Kulu Mele

Kùlú Mèlé African Dance and Drum Ensemble (Phila)

Founded in 1969, Kùlú Mèlé African Dance and Drum Ensemble is highly respected and the longest running African dance company in Philadelphia. Dedicated to preserving the culture and esthetic of traditional dance and music of Africa and the African Diaspora, a touring company, they perform nationally and internationally, present workshops, residencies, apprenticeships and study tours to reclaim traditional cultural practices. Featured on ABC-TV, Philadelphia Inquirer and Philadelphia Sun for their visionary trip to Guinea, West Africa 2008, they continue to astonish and excite audiences worldwide. They have performed on DanceAfrica at BAM on several occasions.  They are the winners of numerous awards and grants, including the Pew Center of Arts and Heritage and a Knight Foundation Challenge Grant.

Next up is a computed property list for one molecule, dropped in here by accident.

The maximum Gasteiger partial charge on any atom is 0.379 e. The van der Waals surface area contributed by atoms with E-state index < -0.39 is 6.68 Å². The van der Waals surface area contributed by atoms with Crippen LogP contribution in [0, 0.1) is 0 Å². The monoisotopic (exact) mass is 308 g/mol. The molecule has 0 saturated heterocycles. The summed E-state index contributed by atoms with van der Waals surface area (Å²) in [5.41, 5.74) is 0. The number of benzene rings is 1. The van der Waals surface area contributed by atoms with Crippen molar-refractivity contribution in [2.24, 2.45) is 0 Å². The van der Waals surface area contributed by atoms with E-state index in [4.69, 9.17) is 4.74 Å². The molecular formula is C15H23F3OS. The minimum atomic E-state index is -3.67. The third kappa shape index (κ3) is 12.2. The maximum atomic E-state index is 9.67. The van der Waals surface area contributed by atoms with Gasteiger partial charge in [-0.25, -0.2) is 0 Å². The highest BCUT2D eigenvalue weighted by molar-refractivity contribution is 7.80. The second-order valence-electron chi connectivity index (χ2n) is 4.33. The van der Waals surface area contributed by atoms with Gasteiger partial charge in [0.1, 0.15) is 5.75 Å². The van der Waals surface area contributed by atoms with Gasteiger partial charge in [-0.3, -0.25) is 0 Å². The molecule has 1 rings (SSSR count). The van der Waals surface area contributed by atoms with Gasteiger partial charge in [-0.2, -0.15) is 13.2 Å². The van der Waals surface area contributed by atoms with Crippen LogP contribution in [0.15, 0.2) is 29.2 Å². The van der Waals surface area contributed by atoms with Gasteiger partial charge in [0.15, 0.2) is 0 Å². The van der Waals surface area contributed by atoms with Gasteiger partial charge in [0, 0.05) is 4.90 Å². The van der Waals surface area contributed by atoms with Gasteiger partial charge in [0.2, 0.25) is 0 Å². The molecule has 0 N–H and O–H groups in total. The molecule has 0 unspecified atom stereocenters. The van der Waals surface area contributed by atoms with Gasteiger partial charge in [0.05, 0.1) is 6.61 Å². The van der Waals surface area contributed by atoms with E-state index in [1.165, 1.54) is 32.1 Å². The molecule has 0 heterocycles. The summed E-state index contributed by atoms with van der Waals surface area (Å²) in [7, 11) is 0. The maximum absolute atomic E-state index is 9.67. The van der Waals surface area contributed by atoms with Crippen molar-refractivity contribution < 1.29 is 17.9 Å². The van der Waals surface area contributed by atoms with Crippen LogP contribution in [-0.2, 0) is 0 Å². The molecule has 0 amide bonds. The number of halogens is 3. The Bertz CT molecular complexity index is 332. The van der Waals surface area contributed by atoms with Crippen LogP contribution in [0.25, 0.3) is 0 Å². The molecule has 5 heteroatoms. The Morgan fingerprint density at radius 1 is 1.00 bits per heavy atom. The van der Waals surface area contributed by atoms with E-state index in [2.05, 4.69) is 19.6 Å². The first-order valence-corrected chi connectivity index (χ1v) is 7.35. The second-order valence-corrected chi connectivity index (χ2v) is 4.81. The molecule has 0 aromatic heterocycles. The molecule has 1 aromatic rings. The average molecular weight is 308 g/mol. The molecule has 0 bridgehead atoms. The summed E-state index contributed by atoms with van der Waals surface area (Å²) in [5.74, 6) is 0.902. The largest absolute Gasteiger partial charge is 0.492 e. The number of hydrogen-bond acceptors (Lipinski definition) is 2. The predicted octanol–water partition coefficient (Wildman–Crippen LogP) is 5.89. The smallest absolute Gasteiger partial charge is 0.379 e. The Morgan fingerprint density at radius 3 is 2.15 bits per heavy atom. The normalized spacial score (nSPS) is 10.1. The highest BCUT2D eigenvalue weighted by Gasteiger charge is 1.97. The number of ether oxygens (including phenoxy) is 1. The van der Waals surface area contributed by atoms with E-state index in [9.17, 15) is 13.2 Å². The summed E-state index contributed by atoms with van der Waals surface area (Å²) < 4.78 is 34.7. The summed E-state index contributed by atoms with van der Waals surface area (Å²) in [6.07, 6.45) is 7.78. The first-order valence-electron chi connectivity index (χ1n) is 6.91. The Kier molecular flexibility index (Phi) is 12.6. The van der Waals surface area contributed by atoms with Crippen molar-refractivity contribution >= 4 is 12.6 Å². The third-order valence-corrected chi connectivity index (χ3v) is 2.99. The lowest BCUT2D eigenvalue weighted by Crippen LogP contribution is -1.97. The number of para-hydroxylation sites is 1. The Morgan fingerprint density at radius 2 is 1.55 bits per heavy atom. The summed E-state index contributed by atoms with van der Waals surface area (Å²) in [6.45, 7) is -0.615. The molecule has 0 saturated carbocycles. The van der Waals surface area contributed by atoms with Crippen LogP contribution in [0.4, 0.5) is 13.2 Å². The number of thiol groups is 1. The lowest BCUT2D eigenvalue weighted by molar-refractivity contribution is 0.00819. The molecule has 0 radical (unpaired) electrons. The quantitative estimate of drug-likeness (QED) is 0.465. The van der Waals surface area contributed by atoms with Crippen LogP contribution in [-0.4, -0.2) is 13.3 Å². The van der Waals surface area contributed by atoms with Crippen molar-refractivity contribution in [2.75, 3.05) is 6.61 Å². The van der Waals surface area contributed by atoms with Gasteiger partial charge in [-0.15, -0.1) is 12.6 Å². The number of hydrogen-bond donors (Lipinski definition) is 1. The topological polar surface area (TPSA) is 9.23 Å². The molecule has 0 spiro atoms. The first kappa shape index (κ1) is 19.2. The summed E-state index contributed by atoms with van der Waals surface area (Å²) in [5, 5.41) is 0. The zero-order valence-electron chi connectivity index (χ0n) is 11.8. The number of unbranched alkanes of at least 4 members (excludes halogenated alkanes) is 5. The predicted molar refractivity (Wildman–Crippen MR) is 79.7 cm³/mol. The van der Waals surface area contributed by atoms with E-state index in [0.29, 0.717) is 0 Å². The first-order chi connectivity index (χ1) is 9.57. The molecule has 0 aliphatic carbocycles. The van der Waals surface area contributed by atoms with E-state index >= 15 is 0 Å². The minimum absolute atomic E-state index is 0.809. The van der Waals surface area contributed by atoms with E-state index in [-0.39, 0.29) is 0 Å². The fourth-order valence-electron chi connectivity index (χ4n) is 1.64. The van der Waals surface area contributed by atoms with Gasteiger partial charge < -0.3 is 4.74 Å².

http://www.kulumele.org/

 

CHECK OUT THESE EVENTS FROM OUR COMMUNITY PARTNER:

The Penn Museum Open House, Free Community Day, October 23, 5-8pm . For more information

First Person Arts presents in partnership with DAP!, the Office of City Councilwoman Jannie Blackwell of the 3rd District, Drexel University Department of Africana Studies, “Conversation and Song: Walking the Laureate Road”, which will take place at Drexel Main Auditorium, November 6, 7:30pm-9pm. Featuring the city’s poet laureate Sonia Sanchez, with Rita Dove and jazz artists vocalist Ruth Naomi Floyd.  For more information

Additional support provided by the Office of Councilwoman Jannie Blackwell, Philadelphia Cultural Fund, the Pennsylvania Council on the Arts, and Drexel University.